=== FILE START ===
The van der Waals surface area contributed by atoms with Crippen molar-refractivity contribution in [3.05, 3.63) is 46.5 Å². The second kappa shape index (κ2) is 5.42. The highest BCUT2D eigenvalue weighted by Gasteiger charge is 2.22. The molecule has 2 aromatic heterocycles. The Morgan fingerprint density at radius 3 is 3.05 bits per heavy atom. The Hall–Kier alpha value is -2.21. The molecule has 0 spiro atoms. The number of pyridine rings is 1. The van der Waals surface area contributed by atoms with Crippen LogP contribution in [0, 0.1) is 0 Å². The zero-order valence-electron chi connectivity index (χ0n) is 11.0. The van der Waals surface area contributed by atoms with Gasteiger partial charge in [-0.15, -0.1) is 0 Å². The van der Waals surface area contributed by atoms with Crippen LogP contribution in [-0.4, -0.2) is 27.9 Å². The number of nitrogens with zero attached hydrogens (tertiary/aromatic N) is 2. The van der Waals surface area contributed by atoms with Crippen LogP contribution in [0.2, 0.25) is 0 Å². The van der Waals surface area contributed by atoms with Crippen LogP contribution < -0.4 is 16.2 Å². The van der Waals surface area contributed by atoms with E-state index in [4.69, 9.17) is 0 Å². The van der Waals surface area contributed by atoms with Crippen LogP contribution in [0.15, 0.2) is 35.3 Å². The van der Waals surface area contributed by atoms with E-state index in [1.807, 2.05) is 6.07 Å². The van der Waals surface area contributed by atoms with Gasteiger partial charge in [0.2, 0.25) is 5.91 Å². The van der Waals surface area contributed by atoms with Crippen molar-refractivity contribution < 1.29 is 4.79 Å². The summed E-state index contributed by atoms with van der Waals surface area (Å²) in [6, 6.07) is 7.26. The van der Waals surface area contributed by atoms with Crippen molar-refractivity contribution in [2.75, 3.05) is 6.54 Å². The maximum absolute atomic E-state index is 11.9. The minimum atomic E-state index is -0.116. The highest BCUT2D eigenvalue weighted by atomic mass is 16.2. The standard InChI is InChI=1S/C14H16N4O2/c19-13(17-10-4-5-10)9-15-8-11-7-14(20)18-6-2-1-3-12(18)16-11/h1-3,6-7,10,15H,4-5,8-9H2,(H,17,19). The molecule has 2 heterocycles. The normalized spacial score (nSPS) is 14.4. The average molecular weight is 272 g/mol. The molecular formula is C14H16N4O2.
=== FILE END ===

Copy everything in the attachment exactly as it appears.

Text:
The van der Waals surface area contributed by atoms with Crippen molar-refractivity contribution in [3.05, 3.63) is 46.5 Å². The second kappa shape index (κ2) is 5.42. The highest BCUT2D eigenvalue weighted by Gasteiger charge is 2.22. The molecule has 2 aromatic heterocycles. The Morgan fingerprint density at radius 3 is 3.05 bits per heavy atom. The Hall–Kier alpha value is -2.21. The molecule has 0 spiro atoms. The number of pyridine rings is 1. The van der Waals surface area contributed by atoms with Crippen LogP contribution in [0, 0.1) is 0 Å². The zero-order valence-electron chi connectivity index (χ0n) is 11.0. The van der Waals surface area contributed by atoms with Gasteiger partial charge in [-0.15, -0.1) is 0 Å². The van der Waals surface area contributed by atoms with Crippen LogP contribution in [-0.4, -0.2) is 27.9 Å². The number of nitrogens with zero attached hydrogens (tertiary/aromatic N) is 2. The van der Waals surface area contributed by atoms with Crippen LogP contribution in [0.2, 0.25) is 0 Å². The van der Waals surface area contributed by atoms with Crippen LogP contribution < -0.4 is 16.2 Å². The van der Waals surface area contributed by atoms with E-state index in [4.69, 9.17) is 0 Å². The van der Waals surface area contributed by atoms with Crippen LogP contribution in [0.15, 0.2) is 35.3 Å². The van der Waals surface area contributed by atoms with E-state index in [1.807, 2.05) is 6.07 Å². The van der Waals surface area contributed by atoms with Gasteiger partial charge in [0.2, 0.25) is 5.91 Å². The van der Waals surface area contributed by atoms with Crippen molar-refractivity contribution < 1.29 is 4.79 Å². The summed E-state index contributed by atoms with van der Waals surface area (Å²) in [6, 6.07) is 7.26. The van der Waals surface area contributed by atoms with Crippen molar-refractivity contribution in [2.75, 3.05) is 6.54 Å². The maximum absolute atomic E-state index is 11.9. The minimum atomic E-state index is -0.116. The highest BCUT2D eigenvalue weighted by atomic mass is 16.2. The standard InChI is InChI=1S/C14H16N4O2/c19-13(17-10-4-5-10)9-15-8-11-7-14(20)18-6-2-1-3-12(18)16-11/h1-3,6-7,10,15H,4-5,8-9H2,(H,17,19). The molecule has 2 heterocycles. The normalized spacial score (nSPS) is 14.4. The average molecular weight is 272 g/mol. The molecular formula is C14H16N4O2.